Saturday 19th January in Belfast sees an Open Space ‘conversation’ taking place from 10 am – 4 pm organised by INNATE, partly to celebrate its 20th/21st birthday.  This is a series of small group conversations determined by who wants to discuss what aspects of nonviolence, and related matters, on the day; people vote with their feet.  The day will end, for those who wish to stay, with a presentation on INNATE’s work over the years. Fee: £7/€10 (£5/€7 unwaged) including lunch. Bookings: INNATE, 16 Ravensdene Park, Belfast BT6 0DA . Please send your full contact details including phone, e-mail and a cheque payable to ‘INNATE’, and info on any special dietary or other requirements.  Queries to 028 (048 from Republic) - 90 64 71 06 or   Further details will be sent to those requesting and to people who book. Information leaflet (pdf 1.3Mb)

European Mediation Conference in Belfast; booking open
The European Mediation Conference, organised by Mediation Northern Ireland and the Scottish Mediation Network, takes place at the Waterfront Hall, Belfast from 10th (morning) – 12th April (lunchtime) 2008 with the overall title ‘Building Relationships and Getting Results’. The primary aim of the conference is to advance mediation in the service of economic and social progress in a changing Europe; the plan is to reflect on the task of building peace for Europe and the world; explore developments in the practice of mediation; raise awareness of mediation among policy makers, opinion formers, and the general public; strengthen relationships in the European mediation field; and make a record of the conference widely available.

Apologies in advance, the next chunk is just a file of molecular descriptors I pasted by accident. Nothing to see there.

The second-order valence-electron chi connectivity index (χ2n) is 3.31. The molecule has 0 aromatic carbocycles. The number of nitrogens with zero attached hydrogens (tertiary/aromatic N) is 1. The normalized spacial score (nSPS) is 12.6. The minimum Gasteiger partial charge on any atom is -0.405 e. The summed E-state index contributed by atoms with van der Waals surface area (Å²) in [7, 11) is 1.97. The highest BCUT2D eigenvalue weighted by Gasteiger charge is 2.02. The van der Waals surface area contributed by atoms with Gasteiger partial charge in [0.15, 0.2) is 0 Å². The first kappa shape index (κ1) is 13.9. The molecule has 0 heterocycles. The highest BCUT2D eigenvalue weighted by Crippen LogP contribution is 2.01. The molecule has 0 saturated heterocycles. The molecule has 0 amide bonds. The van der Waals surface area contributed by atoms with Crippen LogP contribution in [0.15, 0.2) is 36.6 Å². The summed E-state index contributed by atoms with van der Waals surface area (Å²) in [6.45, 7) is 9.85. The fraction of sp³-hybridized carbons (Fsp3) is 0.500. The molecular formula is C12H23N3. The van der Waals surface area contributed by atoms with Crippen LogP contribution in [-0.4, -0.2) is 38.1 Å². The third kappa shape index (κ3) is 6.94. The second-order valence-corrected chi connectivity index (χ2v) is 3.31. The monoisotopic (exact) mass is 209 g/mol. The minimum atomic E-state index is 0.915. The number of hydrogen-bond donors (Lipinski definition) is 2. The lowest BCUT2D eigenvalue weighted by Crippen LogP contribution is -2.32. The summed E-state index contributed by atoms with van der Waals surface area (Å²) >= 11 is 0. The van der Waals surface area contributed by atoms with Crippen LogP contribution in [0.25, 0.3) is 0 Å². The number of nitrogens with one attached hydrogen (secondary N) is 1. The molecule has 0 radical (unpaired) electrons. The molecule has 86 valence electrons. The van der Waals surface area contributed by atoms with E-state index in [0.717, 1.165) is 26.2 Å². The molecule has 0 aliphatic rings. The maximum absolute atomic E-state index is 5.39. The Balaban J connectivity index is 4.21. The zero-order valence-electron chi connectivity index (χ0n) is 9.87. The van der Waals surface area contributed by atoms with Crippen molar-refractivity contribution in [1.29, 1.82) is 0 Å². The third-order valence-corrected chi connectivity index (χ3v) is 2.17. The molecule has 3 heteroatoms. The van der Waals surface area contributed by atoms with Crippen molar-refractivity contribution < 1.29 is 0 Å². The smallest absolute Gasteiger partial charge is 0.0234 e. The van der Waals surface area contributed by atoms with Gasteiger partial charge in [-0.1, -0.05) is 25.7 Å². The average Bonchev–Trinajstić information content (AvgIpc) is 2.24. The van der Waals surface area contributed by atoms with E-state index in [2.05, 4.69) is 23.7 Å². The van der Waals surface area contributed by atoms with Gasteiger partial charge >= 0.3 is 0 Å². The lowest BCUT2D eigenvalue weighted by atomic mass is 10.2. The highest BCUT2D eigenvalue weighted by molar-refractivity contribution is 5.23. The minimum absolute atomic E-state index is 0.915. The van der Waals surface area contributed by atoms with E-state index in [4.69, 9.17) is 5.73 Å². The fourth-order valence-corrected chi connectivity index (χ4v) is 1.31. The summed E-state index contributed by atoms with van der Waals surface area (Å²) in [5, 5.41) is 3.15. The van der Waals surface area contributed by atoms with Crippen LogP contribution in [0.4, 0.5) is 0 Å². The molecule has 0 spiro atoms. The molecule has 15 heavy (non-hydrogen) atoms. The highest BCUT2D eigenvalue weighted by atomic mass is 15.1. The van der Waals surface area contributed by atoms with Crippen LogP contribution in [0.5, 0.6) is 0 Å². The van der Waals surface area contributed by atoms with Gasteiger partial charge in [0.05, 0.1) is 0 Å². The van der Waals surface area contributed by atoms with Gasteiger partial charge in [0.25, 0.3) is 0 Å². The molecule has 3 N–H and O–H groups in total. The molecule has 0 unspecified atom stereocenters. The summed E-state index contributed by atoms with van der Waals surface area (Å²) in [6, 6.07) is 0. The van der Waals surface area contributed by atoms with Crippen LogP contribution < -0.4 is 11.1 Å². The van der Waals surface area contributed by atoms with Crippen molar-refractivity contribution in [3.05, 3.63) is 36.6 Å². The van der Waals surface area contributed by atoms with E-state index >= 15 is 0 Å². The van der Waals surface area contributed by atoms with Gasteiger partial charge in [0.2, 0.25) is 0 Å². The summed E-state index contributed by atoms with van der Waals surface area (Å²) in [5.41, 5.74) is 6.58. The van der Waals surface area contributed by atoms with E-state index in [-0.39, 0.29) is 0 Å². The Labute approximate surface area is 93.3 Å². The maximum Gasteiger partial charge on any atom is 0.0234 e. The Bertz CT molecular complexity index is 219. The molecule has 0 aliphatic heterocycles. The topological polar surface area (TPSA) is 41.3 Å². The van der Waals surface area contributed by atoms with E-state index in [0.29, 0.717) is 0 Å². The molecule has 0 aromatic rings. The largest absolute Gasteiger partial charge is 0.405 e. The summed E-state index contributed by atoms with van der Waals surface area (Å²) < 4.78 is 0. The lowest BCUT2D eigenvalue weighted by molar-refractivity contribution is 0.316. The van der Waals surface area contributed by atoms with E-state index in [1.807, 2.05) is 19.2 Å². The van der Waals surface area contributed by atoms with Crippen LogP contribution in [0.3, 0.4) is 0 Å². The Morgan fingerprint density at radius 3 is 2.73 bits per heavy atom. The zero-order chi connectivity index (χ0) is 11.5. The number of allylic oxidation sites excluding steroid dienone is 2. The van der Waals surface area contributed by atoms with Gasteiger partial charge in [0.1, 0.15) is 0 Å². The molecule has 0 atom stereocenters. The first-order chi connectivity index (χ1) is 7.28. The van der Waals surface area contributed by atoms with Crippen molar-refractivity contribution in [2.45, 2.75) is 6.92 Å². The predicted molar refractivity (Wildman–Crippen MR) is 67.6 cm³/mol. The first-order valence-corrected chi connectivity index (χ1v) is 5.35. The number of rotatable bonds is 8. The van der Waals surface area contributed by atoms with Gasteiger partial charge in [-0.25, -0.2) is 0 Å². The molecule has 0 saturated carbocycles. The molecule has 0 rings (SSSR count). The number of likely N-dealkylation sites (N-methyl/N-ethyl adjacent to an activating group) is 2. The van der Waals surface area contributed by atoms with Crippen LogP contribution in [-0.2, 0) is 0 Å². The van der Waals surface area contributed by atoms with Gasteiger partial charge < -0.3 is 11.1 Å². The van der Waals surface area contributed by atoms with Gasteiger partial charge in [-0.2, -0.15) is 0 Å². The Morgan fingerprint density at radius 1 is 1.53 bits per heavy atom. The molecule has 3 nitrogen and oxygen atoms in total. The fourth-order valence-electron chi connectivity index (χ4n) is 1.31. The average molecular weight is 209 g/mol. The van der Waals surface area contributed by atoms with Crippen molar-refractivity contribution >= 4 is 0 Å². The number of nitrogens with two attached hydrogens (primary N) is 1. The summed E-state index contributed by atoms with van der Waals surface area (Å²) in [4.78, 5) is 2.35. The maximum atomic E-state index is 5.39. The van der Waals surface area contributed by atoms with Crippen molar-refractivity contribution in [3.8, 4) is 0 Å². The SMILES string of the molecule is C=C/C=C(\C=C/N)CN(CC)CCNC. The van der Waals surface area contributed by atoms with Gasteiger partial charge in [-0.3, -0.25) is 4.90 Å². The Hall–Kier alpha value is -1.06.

There are a wide variety of themes and strands running through the conference which can be found on the website at including keynote speakers Professor John Paul Lederach, Ambassador Herbert Salber (Director of the OSCE Conflict Prevention Centre) and Jan Egeland (Director of the Norwegian Institute of International Affairs and a Special Adviser to the UN Secretary-General on matters relating to the prevention and resolution of conflict).  The range of workshops (for four sessions) and training sessions are also listed on the website. Fees are payable in UK£ with early registration (by end of January) costing £120, £220 or £270 for 1, 2 or 3 days. European Mediation Conference, 1 Dublin Road, Belfast BT2 7HB, ph 028 – 9023 5001,

Sound the Alarm for Action on Climate Change